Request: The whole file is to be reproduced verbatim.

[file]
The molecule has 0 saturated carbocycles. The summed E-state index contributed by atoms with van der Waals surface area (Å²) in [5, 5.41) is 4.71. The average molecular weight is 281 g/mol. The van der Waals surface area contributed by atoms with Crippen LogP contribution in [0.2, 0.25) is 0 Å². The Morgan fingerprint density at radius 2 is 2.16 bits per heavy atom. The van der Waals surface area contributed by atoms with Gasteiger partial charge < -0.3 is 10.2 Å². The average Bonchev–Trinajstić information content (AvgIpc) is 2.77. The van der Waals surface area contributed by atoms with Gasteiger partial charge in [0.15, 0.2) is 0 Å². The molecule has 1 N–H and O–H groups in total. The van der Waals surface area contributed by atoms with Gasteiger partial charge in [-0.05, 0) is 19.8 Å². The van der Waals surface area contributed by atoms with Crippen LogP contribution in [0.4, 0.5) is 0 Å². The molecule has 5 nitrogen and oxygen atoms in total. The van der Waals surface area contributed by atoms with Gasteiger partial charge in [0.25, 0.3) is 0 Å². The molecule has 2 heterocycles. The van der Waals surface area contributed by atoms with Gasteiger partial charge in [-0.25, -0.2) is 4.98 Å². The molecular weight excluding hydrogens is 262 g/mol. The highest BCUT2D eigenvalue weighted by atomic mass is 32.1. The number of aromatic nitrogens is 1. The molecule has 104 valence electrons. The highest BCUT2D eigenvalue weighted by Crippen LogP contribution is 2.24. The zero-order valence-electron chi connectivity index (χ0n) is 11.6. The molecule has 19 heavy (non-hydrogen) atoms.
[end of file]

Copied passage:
The molecule has 0 saturated carbocycles. The summed E-state index contributed by atoms with van der Waals surface area (Å²) in [5, 5.41) is 4.71. The average molecular weight is 281 g/mol. The van der Waals surface area contributed by atoms with Crippen LogP contribution in [0.2, 0.25) is 0 Å². The Morgan fingerprint density at radius 2 is 2.16 bits per heavy atom. The van der Waals surface area contributed by atoms with Gasteiger partial charge < -0.3 is 10.2 Å². The average Bonchev–Trinajstić information content (AvgIpc) is 2.77. The van der Waals surface area contributed by atoms with Gasteiger partial charge in [0.15, 0.2) is 0 Å². The molecule has 1 N–H and O–H groups in total. The van der Waals surface area contributed by atoms with Gasteiger partial charge in [-0.05, 0) is 19.8 Å². The van der Waals surface area contributed by atoms with Crippen LogP contribution in [0.4, 0.5) is 0 Å². The molecule has 5 nitrogen and oxygen atoms in total. The van der Waals surface area contributed by atoms with Gasteiger partial charge in [0.25, 0.3) is 0 Å². The molecule has 2 heterocycles. The van der Waals surface area contributed by atoms with Gasteiger partial charge in [-0.25, -0.2) is 4.98 Å². The molecular weight excluding hydrogens is 262 g/mol. The highest BCUT2D eigenvalue weighted by atomic mass is 32.1. The number of aromatic nitrogens is 1. The molecule has 104 valence electrons. The highest BCUT2D eigenvalue weighted by Crippen LogP contribution is 2.24. The zero-order valence-electron chi connectivity index (χ0n) is 11.6. The molecule has 19 heavy (non-hydrogen) atoms.